1. Soviet State

    * By Feb. 1930 the Government was claiming that 50 percent of peasants had joined collective farms. An easing of pressure during the springtime sowing led to a temporary decline in numbers. By July collective farms included only 24% of peasant households and commanded 34% of sown area, and 90% and 94% sown area in July 1936.

  2. How significant was Lenin between the years 1902-1918 to the formation of the Bolshevik ...

    that all annexations be renounced in deed and not in word; (c) that a complete break be effected in actual fact with all capitalist interests. In view of the undoubted honesty of those broad sections of the mass believers in revolutionary defencism who accept the war only as a necessity,

  1. The Impact of Stalins Leadership in the USSR, 1924 1941. Extensive notes

    Bolsheviks had maintained a belief in gender equality and soon after the revolution; women were awarded equal rights ï provided they belonged to the right social class. 1. The reality was that leading party members took little interest in the reality of women’s lives.

  2. How significant were the short-term effects of the October Revolution on Russian politics and ...

    Wise noted that ?the centralisation in power coupled with the building of a strong army was largely responsible for the Bolsheviks' success?[4] enforcing the view that centralisation was extremely important. Lenin kept the promise of peace by issuing a decree for peace ordering that Russian soldiers to stop fighting the Germans although the two countries were still formally at war.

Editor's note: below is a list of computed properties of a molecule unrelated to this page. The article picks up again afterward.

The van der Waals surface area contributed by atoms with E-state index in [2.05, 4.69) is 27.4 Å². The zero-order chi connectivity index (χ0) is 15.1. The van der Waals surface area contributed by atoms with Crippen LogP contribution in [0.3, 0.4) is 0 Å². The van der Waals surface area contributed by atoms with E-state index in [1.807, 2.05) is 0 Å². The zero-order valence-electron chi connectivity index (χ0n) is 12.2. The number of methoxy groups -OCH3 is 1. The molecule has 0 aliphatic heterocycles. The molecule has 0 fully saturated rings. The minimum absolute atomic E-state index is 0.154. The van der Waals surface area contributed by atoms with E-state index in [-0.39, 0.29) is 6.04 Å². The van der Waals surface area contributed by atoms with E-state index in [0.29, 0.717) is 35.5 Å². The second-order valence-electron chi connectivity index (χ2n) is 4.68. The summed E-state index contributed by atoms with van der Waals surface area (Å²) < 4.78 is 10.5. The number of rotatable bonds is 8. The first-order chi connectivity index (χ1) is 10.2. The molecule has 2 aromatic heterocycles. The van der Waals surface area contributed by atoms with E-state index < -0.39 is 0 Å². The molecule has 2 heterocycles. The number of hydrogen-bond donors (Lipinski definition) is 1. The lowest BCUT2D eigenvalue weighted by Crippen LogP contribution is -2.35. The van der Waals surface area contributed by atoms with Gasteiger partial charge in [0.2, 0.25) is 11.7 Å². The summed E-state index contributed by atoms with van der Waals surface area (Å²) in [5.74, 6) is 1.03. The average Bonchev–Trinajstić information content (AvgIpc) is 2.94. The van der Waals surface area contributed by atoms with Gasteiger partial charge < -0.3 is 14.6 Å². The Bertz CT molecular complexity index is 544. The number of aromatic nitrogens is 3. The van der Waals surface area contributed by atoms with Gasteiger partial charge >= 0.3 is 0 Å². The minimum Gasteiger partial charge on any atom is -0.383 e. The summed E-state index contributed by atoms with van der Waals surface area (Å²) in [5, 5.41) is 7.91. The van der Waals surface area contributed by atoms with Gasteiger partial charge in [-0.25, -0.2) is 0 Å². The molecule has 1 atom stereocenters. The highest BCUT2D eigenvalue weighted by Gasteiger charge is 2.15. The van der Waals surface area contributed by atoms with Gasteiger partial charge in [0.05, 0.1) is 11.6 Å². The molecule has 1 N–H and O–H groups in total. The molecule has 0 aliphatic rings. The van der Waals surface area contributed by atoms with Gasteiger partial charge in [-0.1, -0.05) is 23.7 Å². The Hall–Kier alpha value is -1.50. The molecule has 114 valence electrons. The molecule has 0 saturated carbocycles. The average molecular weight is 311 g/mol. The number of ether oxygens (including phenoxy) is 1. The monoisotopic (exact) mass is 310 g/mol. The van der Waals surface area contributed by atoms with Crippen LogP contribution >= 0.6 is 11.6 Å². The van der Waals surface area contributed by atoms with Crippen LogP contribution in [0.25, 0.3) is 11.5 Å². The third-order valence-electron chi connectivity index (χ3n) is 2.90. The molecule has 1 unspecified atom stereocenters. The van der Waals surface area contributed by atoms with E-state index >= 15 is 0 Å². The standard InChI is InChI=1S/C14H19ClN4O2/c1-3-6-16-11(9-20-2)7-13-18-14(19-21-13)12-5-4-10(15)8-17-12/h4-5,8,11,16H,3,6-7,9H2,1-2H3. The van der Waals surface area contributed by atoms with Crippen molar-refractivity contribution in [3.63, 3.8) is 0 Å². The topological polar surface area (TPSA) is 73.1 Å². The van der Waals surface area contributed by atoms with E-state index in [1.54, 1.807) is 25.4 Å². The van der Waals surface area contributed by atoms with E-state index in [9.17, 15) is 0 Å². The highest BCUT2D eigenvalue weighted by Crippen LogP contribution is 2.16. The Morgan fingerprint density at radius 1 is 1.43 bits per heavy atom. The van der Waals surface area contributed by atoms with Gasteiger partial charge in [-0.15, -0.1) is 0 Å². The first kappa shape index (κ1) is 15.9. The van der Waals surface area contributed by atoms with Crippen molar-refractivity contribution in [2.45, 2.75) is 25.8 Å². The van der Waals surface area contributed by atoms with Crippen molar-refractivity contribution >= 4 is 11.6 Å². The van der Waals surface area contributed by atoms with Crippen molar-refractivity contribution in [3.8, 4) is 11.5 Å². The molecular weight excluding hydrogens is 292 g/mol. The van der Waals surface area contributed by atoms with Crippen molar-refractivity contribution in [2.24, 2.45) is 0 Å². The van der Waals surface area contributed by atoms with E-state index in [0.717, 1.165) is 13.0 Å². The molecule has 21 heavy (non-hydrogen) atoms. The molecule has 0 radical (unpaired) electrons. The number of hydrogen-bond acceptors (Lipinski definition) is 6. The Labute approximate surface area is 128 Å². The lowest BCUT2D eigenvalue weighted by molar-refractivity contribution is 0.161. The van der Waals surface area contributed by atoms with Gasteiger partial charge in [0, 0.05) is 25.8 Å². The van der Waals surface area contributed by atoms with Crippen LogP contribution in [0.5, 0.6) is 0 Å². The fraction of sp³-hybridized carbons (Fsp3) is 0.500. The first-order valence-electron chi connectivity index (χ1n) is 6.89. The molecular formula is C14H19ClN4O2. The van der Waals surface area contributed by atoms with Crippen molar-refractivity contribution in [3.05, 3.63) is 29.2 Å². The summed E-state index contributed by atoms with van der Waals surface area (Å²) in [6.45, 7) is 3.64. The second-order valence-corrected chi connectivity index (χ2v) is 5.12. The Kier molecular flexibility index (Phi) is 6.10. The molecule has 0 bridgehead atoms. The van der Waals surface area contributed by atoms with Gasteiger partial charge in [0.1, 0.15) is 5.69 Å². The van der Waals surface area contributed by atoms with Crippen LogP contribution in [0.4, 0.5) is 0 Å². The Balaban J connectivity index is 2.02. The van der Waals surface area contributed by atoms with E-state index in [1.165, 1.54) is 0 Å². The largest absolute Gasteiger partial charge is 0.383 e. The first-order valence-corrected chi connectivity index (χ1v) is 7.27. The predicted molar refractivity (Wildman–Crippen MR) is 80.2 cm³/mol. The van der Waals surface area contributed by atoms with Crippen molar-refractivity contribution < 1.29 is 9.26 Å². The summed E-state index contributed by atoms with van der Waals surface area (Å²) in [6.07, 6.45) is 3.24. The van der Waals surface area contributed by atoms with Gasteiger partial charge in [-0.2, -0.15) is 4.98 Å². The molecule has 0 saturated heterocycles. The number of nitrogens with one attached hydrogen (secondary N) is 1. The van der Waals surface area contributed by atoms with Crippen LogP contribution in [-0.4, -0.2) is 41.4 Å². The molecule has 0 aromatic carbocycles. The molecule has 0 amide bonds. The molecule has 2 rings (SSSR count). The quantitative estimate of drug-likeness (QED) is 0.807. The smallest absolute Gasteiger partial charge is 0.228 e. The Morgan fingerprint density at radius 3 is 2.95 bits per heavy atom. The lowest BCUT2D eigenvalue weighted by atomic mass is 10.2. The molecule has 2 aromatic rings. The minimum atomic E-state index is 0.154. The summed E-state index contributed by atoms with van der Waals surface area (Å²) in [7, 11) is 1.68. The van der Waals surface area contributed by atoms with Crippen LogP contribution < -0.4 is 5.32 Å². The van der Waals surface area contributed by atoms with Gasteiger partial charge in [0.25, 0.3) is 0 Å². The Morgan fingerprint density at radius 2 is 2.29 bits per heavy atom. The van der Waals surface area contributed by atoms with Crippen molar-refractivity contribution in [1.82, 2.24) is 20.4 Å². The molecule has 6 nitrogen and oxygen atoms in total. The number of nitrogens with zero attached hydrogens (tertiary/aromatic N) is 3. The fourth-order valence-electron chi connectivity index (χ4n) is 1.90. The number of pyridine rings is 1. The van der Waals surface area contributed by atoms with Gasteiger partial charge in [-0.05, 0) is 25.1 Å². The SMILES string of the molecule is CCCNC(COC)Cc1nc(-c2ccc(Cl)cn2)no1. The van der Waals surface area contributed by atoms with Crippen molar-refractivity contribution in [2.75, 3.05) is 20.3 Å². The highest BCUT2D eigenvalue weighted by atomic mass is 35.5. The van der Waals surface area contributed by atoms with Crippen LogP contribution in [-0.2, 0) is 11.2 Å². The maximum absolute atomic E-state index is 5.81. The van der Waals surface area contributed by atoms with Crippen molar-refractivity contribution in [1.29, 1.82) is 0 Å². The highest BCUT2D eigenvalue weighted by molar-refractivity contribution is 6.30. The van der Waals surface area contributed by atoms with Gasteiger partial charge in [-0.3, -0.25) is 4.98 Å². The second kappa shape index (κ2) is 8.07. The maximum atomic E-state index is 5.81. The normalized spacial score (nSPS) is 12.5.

1. How far could the fall of the Tsars be considered the most significant turning ...

    Moscow?[6] and ?rejected workers' control of factories as inefficient?6, so the social modernisation that the end of Tsarist rule brought was short lived. This lack of modernisation can also be seen by the increase of force and terror under Bolshevik rule because after the revolution the Cheka, a more effective

  2. Stalins leadership was the most significant reason for the Soviet victory over Germany in ...

    The social policies employed by Stalin were also key. Though he initially rejected it, Stalin grew to understand the political potential of a personality cult in his name. The Russian population was made up of vast peasant and labourer bodies still used to the memory of the Tsars, leaders thought

  • Over 160,000 pieces
    of student written work
  • Annotated by
    experienced teachers
  • Ideas and feedback to
    improve your own work